Friday, September 09, 2005

The Big "D" Word

No, it's not anything obscene, or at least, not in a literal sense.

D-E-B-T, debt is a huge problem for many Americans, and members of my generation are being catapulted into it in a way that may entrap us for many years to come. I caught the tail-end of an episode of "Money Talks" on my PBS affiliate that focused on a young woman who had recently graduated from college (apparently from Northwestern) saddled with credit card and student loan debt. She reported that her friends were in similarly dire situations with some having already filed for bankruptcy. As the description of this installment, called "Graduating into Debt" says, "Credit card debt and increasing college tuition rates are leaving many graduates in financial ruin before they even get their first jobs." Young people are told, and rightly so, that a college education is the first step to attaining a more optimal job and is a stepping-stone to graduate education, which has become increasingly common and necessary for career advancement.

However, the costs of college are hard for most people to meet on their own. According to the College Board, the
average yearly cost of attending a four-year public school (tuition, room & board) is $12,841, and the average yearly cost at a four-year private school is $27,677. College tuition increases have far out-paced inflation. According to Professor Ronald Ehrenberg of the Cornell Higher Education Research Institute, "during the last quarter of a century undergraduate tuition and fees have risen at annual rates exceeding the rate of inflation by an average of 2.5 to 3.5 percentage points." (Ehrenberg details the reasons for these increases, which I won't outline here but which are worth a read).

Financial aid only partially addresses the problems of affording college. Since it mostly comes in the form of loans, rather than grants, which must later be paid back, college graduates are still faced with a huge debt burden. According to Ehrenberg's article, from 2002-2003, 40% of aid was made up of grants. Grant levels have not kept pace with increasing tuition:
During the mid 1970s the average Pell grant received by students was about 46% of the average costs (including room and board) of attending a public higher education institution. Last year, the ratio was under 30% (the ratio is much lower at private institutions but they have more institutional resources for financial aid).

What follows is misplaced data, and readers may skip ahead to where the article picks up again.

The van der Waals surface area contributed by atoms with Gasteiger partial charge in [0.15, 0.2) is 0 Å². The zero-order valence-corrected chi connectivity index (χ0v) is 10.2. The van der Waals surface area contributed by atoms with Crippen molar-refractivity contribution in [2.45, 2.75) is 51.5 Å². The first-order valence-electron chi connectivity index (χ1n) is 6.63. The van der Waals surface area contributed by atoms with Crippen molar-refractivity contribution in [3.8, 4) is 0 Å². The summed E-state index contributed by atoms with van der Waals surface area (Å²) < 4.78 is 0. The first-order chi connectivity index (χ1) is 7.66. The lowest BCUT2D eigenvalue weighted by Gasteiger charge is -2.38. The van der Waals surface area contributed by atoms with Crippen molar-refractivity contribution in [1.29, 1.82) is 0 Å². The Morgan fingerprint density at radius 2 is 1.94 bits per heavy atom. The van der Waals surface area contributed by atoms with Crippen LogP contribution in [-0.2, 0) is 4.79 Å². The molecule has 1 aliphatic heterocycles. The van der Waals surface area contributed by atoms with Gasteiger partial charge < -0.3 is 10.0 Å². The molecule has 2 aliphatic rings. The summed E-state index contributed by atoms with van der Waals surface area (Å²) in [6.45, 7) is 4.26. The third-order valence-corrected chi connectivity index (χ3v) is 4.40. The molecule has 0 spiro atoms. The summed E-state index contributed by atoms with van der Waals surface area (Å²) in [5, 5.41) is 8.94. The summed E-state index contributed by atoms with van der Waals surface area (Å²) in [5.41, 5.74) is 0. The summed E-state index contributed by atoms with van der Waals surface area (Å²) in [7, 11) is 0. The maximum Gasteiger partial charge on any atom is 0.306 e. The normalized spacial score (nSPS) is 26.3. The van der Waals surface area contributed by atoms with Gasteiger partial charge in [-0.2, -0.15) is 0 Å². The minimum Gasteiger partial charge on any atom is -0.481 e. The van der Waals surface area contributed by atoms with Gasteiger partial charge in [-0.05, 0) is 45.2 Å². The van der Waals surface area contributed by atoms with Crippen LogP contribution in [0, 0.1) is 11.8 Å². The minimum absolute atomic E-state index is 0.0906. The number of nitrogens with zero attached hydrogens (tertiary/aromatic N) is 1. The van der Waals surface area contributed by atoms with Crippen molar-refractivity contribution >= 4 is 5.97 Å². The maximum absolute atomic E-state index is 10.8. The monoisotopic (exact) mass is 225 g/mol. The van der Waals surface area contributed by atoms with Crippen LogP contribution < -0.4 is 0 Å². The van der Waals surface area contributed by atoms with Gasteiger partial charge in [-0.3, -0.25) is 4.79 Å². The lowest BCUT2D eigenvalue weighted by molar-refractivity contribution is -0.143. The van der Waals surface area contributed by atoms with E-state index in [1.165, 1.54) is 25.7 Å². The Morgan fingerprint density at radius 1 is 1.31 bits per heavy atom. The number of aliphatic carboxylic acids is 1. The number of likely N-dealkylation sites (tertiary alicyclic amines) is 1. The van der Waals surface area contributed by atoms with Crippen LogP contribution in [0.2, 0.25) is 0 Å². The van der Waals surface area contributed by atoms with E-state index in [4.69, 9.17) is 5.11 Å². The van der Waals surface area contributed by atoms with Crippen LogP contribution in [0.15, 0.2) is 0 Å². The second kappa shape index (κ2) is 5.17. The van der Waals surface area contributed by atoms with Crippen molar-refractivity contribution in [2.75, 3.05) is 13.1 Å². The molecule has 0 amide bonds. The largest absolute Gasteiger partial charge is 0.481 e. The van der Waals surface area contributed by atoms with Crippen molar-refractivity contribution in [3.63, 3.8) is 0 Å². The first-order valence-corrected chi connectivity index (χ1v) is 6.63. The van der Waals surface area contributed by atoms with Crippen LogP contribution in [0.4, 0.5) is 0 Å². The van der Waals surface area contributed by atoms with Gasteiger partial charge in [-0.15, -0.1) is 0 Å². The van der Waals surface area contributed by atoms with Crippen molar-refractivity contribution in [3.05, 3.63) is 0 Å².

The National Center for Education Studies reports that the average loan amount for a student at a four-year institution of higher learning in the 2002-2003 year was $5,900.

All of this adds up to big post-undergraduate debt for students from education alone. Factor in other big-ticket purchases that people in their late teens and early twenties make via credit card--which, if not paid back on time, are subject to incredibly high interest rates--and one gets a headache thinking about these financial woes.

In light of this, countries that make more of an effort to aid in their citizens' financial burdens look pretty appealing. The Village Voice has an article addressing exactly this. As the article, called "Generation Debt: The New Economics of Being Young" says, "
Fed up with uninspiring jobs and crappy, expensive apartments, young expats like [recent college graduate Joe] Moline are again discovering that life is better in Europe. The State Department estimates 3 million Americans are living abroad, a number that has doubled in the past 30 years. " Here's more from this interesting article:
Sunnee Billingsley, 29, moved to Barcelona to earn a doctorate in political science. She says she looked abroad for graduate programs to learn a second language and "experience another culture, and so I could get an education that wouldn't put me more in debt." Billingsley says Spain's strong social-welfare protections support a relaxed pace of life. "The state takes care of so much that people don't worry as much as Americans and don't spend as much on things like insurance programs and retirement accounts," she says.

Billingsley and other expats also note a friendlier attitude in Europe toward the struggles of emerging adults. Here in the U.S., college grads who move back in with their parents are maligned as "boomerang kids" and developmentally delayed "adultescents," but in Europe it is the social norm for young people to live with their folks and save money while getting their lives together.
I am all for living abroad after college, but a standard of living free of huge financial burdens should be equally attainable to young adults in the U.S. While right-wingers gripe about the European welfare state being too paternal, the average European citizen seems to live a less debt-ridden life than the average American citizen, what with state-funded education and health care being a much higher priority. The point is, it can be done, and it can be done well. It is outrageous that costs of education (and health care, etc.) and the debt they create have not been addressed in our country, yet unsurprising because of the current political climate.

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